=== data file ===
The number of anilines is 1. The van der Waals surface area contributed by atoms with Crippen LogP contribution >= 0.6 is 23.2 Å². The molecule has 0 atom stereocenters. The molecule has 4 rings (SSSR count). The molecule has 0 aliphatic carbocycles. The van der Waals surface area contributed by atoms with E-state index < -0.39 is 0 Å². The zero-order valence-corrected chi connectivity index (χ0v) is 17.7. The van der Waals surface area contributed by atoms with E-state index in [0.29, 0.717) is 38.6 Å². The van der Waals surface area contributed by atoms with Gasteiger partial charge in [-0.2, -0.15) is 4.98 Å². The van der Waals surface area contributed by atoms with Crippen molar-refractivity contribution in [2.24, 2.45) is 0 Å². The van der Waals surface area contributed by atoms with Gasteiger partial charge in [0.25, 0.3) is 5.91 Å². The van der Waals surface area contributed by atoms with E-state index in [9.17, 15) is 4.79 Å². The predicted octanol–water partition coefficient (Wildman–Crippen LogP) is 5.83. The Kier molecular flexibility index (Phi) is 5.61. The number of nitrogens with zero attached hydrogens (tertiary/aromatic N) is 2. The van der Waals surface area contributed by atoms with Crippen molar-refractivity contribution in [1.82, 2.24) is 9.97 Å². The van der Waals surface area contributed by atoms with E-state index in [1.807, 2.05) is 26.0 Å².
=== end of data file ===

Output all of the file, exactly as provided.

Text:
The number of anilines is 1. The van der Waals surface area contributed by atoms with Crippen LogP contribution >= 0.6 is 23.2 Å². The molecule has 0 atom stereocenters. The molecule has 4 rings (SSSR count). The molecule has 0 aliphatic carbocycles. The van der Waals surface area contributed by atoms with E-state index < -0.39 is 0 Å². The zero-order valence-corrected chi connectivity index (χ0v) is 17.7. The van der Waals surface area contributed by atoms with E-state index in [0.29, 0.717) is 38.6 Å². The van der Waals surface area contributed by atoms with Gasteiger partial charge in [-0.2, -0.15) is 4.98 Å². The van der Waals surface area contributed by atoms with Crippen molar-refractivity contribution in [2.24, 2.45) is 0 Å². The van der Waals surface area contributed by atoms with Gasteiger partial charge in [0.25, 0.3) is 5.91 Å². The van der Waals surface area contributed by atoms with E-state index in [9.17, 15) is 4.79 Å². The predicted octanol–water partition coefficient (Wildman–Crippen LogP) is 5.83. The Kier molecular flexibility index (Phi) is 5.61. The number of nitrogens with zero attached hydrogens (tertiary/aromatic N) is 2. The van der Waals surface area contributed by atoms with Crippen molar-refractivity contribution in [1.82, 2.24) is 9.97 Å². The van der Waals surface area contributed by atoms with E-state index in [1.807, 2.05) is 26.0 Å².